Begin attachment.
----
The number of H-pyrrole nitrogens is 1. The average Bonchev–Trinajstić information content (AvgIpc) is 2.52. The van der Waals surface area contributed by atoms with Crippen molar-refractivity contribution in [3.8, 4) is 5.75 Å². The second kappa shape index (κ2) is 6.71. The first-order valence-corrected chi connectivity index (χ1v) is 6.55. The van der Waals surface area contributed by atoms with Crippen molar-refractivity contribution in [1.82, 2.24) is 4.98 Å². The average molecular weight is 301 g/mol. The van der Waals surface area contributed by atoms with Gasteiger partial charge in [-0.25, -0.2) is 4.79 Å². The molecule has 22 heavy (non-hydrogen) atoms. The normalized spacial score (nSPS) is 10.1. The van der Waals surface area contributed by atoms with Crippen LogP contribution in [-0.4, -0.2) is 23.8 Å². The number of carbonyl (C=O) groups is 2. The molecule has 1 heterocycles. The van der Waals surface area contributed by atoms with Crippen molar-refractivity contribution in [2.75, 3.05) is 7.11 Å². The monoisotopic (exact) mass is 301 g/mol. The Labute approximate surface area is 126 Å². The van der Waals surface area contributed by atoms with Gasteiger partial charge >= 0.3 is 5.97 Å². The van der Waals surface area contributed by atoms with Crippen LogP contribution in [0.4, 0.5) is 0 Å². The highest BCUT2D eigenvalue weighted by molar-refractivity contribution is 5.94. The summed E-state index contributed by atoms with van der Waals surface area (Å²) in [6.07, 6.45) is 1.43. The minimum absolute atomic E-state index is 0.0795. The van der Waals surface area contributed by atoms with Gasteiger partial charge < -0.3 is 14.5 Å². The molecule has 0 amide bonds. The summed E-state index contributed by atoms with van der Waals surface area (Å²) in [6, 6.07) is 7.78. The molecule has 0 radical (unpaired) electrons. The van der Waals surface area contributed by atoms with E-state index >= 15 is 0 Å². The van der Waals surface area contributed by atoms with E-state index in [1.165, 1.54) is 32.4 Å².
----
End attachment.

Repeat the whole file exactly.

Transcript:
The number of H-pyrrole nitrogens is 1. The average Bonchev–Trinajstić information content (AvgIpc) is 2.52. The van der Waals surface area contributed by atoms with Crippen molar-refractivity contribution in [3.8, 4) is 5.75 Å². The second kappa shape index (κ2) is 6.71. The first-order valence-corrected chi connectivity index (χ1v) is 6.55. The van der Waals surface area contributed by atoms with Crippen molar-refractivity contribution in [1.82, 2.24) is 4.98 Å². The average molecular weight is 301 g/mol. The van der Waals surface area contributed by atoms with Gasteiger partial charge in [-0.25, -0.2) is 4.79 Å². The molecule has 22 heavy (non-hydrogen) atoms. The normalized spacial score (nSPS) is 10.1. The van der Waals surface area contributed by atoms with Crippen LogP contribution in [-0.4, -0.2) is 23.8 Å². The number of carbonyl (C=O) groups is 2. The molecule has 1 heterocycles. The van der Waals surface area contributed by atoms with Crippen molar-refractivity contribution in [2.75, 3.05) is 7.11 Å². The monoisotopic (exact) mass is 301 g/mol. The Labute approximate surface area is 126 Å². The van der Waals surface area contributed by atoms with Gasteiger partial charge >= 0.3 is 5.97 Å². The van der Waals surface area contributed by atoms with Crippen LogP contribution in [0.4, 0.5) is 0 Å². The highest BCUT2D eigenvalue weighted by molar-refractivity contribution is 5.94. The summed E-state index contributed by atoms with van der Waals surface area (Å²) in [6.07, 6.45) is 1.43. The minimum absolute atomic E-state index is 0.0795. The van der Waals surface area contributed by atoms with Gasteiger partial charge < -0.3 is 14.5 Å². The molecule has 0 amide bonds. The summed E-state index contributed by atoms with van der Waals surface area (Å²) in [6, 6.07) is 7.78. The molecule has 0 radical (unpaired) electrons. The van der Waals surface area contributed by atoms with E-state index >= 15 is 0 Å². The van der Waals surface area contributed by atoms with E-state index in [1.165, 1.54) is 32.4 Å².